Review Round-up: Donmar Chalk Garden Blooms
In a manor house by the sea where the flowers struggle to grow, 16-year-old Laurel runs wild. As her eccentric grandmother Mrs St Maugham tends to the garden, Laurel’s need for love forces her into a fantasy world, but things begin to change with the appointment of mysterious new governess, Miss Madrigal.
John Gielgud directed Edith Evans and Peggy Ashcroft in the critically acclaimed West End premiere at the Theatre Royal Haymarket in 1956, the same year that John Osborne’s Look Back in Anger famously launched a very different theatrical era of working-class kitchen sink drama and “angry young men”. Author Enid Bagnold remains best known for her 1935 novel National Velvet. The titular garden was inspired by Bagnold’s own at North End House in Rottingdean.
At the Donmar, Margeret Tyzack stars as Mrs St Maugham, Penelope Wilton as Miss Madrigal and Felicity Jones as Laurel, with Steph Bramwell, Linda Broughton, Suzanne Burden, Jamie Glover and Clifford Rose also in the cast. The production is designed by Peter McKintosh.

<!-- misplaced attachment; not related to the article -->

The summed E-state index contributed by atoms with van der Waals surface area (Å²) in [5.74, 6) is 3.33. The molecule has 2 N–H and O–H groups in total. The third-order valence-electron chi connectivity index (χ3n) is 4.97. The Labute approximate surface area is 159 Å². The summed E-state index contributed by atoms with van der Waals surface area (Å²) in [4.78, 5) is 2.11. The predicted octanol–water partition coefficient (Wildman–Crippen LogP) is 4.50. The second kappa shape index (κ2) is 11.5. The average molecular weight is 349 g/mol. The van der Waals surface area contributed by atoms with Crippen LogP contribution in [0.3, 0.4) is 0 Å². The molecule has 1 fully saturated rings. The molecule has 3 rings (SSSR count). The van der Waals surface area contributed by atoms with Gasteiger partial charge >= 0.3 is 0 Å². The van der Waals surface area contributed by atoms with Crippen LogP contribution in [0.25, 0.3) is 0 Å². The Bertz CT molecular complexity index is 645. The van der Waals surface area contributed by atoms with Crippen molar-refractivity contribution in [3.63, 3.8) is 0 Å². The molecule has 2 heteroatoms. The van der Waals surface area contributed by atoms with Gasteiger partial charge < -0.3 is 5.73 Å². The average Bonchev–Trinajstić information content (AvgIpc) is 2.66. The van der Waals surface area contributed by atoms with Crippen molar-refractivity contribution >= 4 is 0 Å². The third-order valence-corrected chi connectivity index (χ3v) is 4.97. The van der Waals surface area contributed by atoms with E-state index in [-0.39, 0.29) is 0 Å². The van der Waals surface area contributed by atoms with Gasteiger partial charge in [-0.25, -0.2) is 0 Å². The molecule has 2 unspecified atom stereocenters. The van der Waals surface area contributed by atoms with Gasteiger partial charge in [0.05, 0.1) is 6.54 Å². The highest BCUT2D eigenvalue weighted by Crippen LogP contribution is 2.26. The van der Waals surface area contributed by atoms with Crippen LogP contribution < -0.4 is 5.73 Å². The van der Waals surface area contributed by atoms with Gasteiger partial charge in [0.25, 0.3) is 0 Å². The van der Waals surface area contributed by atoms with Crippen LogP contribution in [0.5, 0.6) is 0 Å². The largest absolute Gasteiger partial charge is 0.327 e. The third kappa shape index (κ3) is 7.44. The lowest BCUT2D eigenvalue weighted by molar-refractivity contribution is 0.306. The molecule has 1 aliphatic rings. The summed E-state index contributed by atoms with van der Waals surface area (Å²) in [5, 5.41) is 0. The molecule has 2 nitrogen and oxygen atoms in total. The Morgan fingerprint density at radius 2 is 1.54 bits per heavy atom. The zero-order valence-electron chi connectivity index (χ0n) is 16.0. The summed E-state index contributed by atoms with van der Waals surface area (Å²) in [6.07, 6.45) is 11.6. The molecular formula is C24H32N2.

Overnight reviews were very favourable, with the performances of leading ladies Margeret Tyzack and Penelope Wilton coming in for particular praise. Tyzack was labelled a “joy from start to finish” as the redoubtable Mrs St Maugham while Wilton’s take on the enigmatic governess Miss Madrigal was heralded a “masterpiece of economy”. But the real cause célèbre of the critics was the rediscovery of this “neglected stage masterpiece” thanks to Grandage’s “delectable” production. Bagnold’s writing had the same effect on critics last night as it did on their predecessors over 50 years ago, evoking acclamations such as “extravagantly eloquent”, “irresistibly vivid” and “hauntingly beautiful”.
- Simon Edge in the Daily Express (five stars) – “Is it a Freudian study of family tensions? Or maybe a comment on the co-dependence between employers and staff? By the end, it looks more like a pitiless portrait of needy old age. It’s part of the play’s wilful perversity, gloriously pointed up by Grandage, that it packs all those disturbing themes under a galloping wit, ties them with a string of bons mots, and tops the lot with an unresolved tease about murderers in the midst. Tyzack is a joy from start to finish, using eyebrows, teeth and quivering chin to flip from glowering gorgon to girlish coquette, via withering sotto voce asides; this is an award-worthy turn. Wilton is much lower key, but the hint of inner terrors behind her stoic exterior is beautifully poignant. Jones is manic enough to suggest real damage behind the brattiness, while Jamie Glover and Linda Broughton provide strong support as the highly-strung manservant and a scene-stealing applicant. I came away dizzy with delight from this brisk, breathtaking theatrical oddity. I’d happily see it again tonight.”